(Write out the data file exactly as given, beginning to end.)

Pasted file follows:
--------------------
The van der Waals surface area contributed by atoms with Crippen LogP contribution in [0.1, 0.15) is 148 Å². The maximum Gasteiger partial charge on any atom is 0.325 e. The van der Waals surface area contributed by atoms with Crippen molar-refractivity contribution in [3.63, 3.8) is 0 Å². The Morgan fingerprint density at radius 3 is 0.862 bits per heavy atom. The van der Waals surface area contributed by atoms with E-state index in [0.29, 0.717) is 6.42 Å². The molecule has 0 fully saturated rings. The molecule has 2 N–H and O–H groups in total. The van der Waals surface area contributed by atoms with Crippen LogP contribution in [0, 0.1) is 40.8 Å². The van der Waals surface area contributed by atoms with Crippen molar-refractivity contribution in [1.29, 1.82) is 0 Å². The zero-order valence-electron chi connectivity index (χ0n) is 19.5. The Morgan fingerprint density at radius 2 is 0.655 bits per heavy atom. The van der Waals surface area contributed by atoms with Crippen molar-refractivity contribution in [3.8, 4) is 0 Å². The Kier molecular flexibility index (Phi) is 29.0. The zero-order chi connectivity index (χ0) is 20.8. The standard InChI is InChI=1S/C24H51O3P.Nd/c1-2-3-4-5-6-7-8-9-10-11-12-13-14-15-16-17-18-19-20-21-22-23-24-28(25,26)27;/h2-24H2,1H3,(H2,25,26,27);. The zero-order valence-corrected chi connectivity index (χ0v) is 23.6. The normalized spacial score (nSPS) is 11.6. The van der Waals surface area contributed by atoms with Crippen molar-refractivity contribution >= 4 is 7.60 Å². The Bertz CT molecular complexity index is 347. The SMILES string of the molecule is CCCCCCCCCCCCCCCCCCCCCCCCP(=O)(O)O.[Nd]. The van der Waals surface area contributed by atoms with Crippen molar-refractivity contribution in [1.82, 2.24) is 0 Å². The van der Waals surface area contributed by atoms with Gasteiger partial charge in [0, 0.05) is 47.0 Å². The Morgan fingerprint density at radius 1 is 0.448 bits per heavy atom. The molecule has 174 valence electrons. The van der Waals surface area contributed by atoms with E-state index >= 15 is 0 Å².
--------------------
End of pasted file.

The van der Waals surface area contributed by atoms with Crippen LogP contribution in [0.1, 0.15) is 148 Å². The maximum Gasteiger partial charge on any atom is 0.325 e. The van der Waals surface area contributed by atoms with Crippen molar-refractivity contribution in [3.63, 3.8) is 0 Å². The Morgan fingerprint density at radius 3 is 0.862 bits per heavy atom. The van der Waals surface area contributed by atoms with E-state index in [0.29, 0.717) is 6.42 Å². The molecule has 0 fully saturated rings. The molecule has 2 N–H and O–H groups in total. The van der Waals surface area contributed by atoms with Crippen LogP contribution in [0, 0.1) is 40.8 Å². The van der Waals surface area contributed by atoms with Crippen molar-refractivity contribution in [1.29, 1.82) is 0 Å². The zero-order valence-electron chi connectivity index (χ0n) is 19.5. The Morgan fingerprint density at radius 2 is 0.655 bits per heavy atom. The van der Waals surface area contributed by atoms with Crippen molar-refractivity contribution in [3.8, 4) is 0 Å². The Kier molecular flexibility index (Phi) is 29.0. The zero-order chi connectivity index (χ0) is 20.8. The standard InChI is InChI=1S/C24H51O3P.Nd/c1-2-3-4-5-6-7-8-9-10-11-12-13-14-15-16-17-18-19-20-21-22-23-24-28(25,26)27;/h2-24H2,1H3,(H2,25,26,27);. The zero-order valence-corrected chi connectivity index (χ0v) is 23.6. The normalized spacial score (nSPS) is 11.6. The van der Waals surface area contributed by atoms with Crippen molar-refractivity contribution >= 4 is 7.60 Å². The Bertz CT molecular complexity index is 347. The SMILES string of the molecule is CCCCCCCCCCCCCCCCCCCCCCCCP(=O)(O)O.[Nd]. The van der Waals surface area contributed by atoms with Crippen molar-refractivity contribution in [1.82, 2.24) is 0 Å². The van der Waals surface area contributed by atoms with Gasteiger partial charge in [0, 0.05) is 47.0 Å². The Morgan fingerprint density at radius 1 is 0.448 bits per heavy atom. The molecule has 174 valence electrons. The van der Waals surface area contributed by atoms with E-state index >= 15 is 0 Å².